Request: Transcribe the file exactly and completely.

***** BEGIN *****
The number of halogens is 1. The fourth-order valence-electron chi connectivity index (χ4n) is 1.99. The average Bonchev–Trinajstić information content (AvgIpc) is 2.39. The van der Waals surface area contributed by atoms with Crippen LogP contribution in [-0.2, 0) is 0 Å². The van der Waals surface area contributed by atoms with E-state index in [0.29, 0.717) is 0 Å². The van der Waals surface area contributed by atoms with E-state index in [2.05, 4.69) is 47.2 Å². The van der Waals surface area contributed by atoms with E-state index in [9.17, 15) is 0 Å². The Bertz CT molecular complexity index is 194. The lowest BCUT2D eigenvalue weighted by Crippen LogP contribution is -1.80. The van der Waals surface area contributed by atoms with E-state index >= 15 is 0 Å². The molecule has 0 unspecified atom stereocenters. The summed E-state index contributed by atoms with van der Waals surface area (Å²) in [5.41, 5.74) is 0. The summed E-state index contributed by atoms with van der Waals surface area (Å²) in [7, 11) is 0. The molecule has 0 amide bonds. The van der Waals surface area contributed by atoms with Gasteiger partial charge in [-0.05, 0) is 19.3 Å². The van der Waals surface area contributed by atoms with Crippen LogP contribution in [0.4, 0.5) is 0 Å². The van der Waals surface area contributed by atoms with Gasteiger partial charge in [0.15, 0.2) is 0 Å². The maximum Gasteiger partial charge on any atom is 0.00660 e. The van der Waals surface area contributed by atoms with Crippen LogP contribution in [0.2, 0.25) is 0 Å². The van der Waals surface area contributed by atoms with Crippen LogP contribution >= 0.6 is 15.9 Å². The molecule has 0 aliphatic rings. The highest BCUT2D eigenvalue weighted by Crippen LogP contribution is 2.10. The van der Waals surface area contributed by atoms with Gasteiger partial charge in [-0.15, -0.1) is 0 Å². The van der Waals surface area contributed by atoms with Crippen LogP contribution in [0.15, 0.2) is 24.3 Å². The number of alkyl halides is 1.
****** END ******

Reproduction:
The number of halogens is 1. The fourth-order valence-electron chi connectivity index (χ4n) is 1.99. The average Bonchev–Trinajstić information content (AvgIpc) is 2.39. The van der Waals surface area contributed by atoms with Crippen LogP contribution in [-0.2, 0) is 0 Å². The van der Waals surface area contributed by atoms with E-state index in [0.29, 0.717) is 0 Å². The van der Waals surface area contributed by atoms with E-state index in [2.05, 4.69) is 47.2 Å². The van der Waals surface area contributed by atoms with E-state index in [9.17, 15) is 0 Å². The Bertz CT molecular complexity index is 194. The lowest BCUT2D eigenvalue weighted by Crippen LogP contribution is -1.80. The van der Waals surface area contributed by atoms with E-state index >= 15 is 0 Å². The molecule has 0 unspecified atom stereocenters. The summed E-state index contributed by atoms with van der Waals surface area (Å²) in [5.41, 5.74) is 0. The summed E-state index contributed by atoms with van der Waals surface area (Å²) in [7, 11) is 0. The molecule has 0 amide bonds. The van der Waals surface area contributed by atoms with Gasteiger partial charge in [-0.05, 0) is 19.3 Å². The van der Waals surface area contributed by atoms with Crippen LogP contribution in [0.4, 0.5) is 0 Å². The van der Waals surface area contributed by atoms with Gasteiger partial charge in [0.15, 0.2) is 0 Å². The maximum Gasteiger partial charge on any atom is 0.00660 e. The van der Waals surface area contributed by atoms with Crippen LogP contribution in [0.2, 0.25) is 0 Å². The van der Waals surface area contributed by atoms with Crippen LogP contribution >= 0.6 is 15.9 Å². The molecule has 0 aliphatic rings. The highest BCUT2D eigenvalue weighted by Crippen LogP contribution is 2.10. The van der Waals surface area contributed by atoms with Gasteiger partial charge in [-0.15, -0.1) is 0 Å². The van der Waals surface area contributed by atoms with Crippen LogP contribution in [0.15, 0.2) is 24.3 Å². The number of alkyl halides is 1.